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Why you shouldn't neglect lateral career moves

By Jon Spratt on May, 15 2018
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Jon Spratt

Traditionally career success is judged by how quickly you rise through the ranks in an organization. 

Lateral moves are often viewed in a negative light because of the misconception that they don’t help you advance your career. A lateral career move is when you make a change to another position or department at the same level as your previous position.

Traditional vertical career moves can be compared to a ladder; they will help you ascend to a higher level in an organization but it’s also a path with limited options and perspectives. Lateral career moves are more like a lattice; you can go in a variety of directions and have a wealth of new opportunities.

While you may worry that lateral moves won’t help you advance your career, this is far from the truth. Even if you’re switching departments entirely, i.e. from sales to marketing, you may be further from a promotion but will have more marketability in the long run.

Since you now have experience in multiple departments you will likely be suited for management positions later. Experience in a prior role can also benefit you in a new one, as you will have different insights and familiarity with different aspects of an organization.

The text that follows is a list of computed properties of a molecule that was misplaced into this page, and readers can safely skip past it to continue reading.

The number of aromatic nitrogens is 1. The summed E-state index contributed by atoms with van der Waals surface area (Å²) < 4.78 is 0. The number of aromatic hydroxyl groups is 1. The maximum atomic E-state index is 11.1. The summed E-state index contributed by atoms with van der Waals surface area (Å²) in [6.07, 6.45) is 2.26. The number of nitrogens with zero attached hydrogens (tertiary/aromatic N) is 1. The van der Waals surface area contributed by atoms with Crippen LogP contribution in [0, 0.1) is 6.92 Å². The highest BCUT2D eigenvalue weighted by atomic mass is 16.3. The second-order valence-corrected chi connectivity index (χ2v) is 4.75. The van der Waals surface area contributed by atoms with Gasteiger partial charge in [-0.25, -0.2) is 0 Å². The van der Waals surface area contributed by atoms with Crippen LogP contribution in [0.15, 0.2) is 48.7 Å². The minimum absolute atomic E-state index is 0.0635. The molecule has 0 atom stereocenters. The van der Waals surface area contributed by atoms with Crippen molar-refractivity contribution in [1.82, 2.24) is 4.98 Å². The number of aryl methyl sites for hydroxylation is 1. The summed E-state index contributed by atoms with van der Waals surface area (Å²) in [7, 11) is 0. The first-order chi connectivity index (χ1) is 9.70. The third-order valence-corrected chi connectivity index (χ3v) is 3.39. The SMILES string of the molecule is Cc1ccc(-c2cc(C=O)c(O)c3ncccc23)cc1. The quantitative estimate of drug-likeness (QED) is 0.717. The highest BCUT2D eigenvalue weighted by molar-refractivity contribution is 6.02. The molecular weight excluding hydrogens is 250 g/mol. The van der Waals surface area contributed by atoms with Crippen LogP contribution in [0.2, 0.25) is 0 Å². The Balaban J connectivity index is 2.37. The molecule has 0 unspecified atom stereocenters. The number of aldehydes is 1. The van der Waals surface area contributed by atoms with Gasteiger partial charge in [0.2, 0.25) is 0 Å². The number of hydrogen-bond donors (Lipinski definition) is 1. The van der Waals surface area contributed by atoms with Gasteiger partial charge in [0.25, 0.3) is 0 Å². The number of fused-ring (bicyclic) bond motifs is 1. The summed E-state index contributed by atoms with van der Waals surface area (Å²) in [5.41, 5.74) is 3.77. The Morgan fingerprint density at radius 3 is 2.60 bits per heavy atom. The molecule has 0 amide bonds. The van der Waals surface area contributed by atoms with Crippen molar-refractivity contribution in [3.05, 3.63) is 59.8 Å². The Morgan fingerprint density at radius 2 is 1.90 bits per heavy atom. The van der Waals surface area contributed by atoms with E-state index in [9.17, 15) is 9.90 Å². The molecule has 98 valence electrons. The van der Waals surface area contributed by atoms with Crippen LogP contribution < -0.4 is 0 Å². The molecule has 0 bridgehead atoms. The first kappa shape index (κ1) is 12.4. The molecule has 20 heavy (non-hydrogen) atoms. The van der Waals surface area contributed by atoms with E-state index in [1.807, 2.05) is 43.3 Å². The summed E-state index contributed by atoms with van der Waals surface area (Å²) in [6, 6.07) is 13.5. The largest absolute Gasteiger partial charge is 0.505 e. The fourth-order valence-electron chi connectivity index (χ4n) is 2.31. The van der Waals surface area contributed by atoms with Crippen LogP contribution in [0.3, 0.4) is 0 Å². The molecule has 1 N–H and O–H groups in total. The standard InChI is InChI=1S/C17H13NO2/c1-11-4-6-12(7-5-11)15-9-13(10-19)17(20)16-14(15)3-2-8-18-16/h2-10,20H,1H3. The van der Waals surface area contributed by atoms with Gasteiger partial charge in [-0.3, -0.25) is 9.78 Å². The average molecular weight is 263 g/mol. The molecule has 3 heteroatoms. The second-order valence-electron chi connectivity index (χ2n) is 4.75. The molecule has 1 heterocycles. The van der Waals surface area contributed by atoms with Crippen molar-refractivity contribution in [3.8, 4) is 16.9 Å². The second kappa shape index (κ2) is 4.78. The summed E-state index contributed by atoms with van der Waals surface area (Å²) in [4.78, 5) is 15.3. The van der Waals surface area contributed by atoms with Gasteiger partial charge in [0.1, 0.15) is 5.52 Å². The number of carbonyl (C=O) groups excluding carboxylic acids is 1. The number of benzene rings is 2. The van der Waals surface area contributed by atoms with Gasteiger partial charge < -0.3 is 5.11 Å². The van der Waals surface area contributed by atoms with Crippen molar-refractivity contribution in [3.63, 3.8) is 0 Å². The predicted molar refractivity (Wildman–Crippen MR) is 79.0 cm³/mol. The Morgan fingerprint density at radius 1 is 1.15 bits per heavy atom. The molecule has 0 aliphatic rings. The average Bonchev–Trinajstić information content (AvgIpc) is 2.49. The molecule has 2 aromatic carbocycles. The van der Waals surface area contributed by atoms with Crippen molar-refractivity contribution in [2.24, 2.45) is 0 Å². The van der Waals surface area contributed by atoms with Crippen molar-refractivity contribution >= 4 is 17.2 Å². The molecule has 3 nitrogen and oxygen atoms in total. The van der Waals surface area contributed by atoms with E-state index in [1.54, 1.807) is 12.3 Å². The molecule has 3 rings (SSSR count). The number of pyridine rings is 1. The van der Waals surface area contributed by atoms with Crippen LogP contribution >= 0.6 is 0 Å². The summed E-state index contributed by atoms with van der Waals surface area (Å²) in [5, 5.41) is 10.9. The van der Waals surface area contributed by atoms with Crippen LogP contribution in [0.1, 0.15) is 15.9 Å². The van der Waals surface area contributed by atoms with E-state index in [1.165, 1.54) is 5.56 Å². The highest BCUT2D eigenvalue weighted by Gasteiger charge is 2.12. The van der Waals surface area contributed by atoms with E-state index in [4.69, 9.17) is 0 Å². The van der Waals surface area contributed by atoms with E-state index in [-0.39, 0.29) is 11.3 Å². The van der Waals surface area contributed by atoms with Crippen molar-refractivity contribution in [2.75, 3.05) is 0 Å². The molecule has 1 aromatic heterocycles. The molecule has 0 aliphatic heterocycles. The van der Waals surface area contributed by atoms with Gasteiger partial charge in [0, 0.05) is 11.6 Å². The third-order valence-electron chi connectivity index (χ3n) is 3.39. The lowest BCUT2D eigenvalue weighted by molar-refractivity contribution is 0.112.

Even though it may seem like you’re starting over entirely in your new role, contacts and mentors from your previous position can help point you in the direction of building new contacts relevant to your new position.

This means that your network will grow to cover a variety of departments within an organization, giving you a greater understanding of how to meaningfully contribute in your role. You will also have greater visibility within an organization and will gain additional skills and knowledge.

A lateral move is also a great way to break out of a career ‘rut’. You may be feeling like you aren’t being challenged, or that your values could be better matched with another department. If you don’t love what you do, exploring a greater variety of options could help you find a job you truly enjoy.

Lateral moves often come with additional training, add responsibilities, and force you to leverage and improve upon your current skills.

Competencies are a great way to start exploring lateral moves. They allow you to clearly see your knowledge, skills, abilities, and behavioral qualifications, and when compared with the competencies required for certain jobs you can lay out a clear plan for making a career change.

Career pathing and competencies combined let you map out a path from your current position to an end goal, which could include a lateral move or two.


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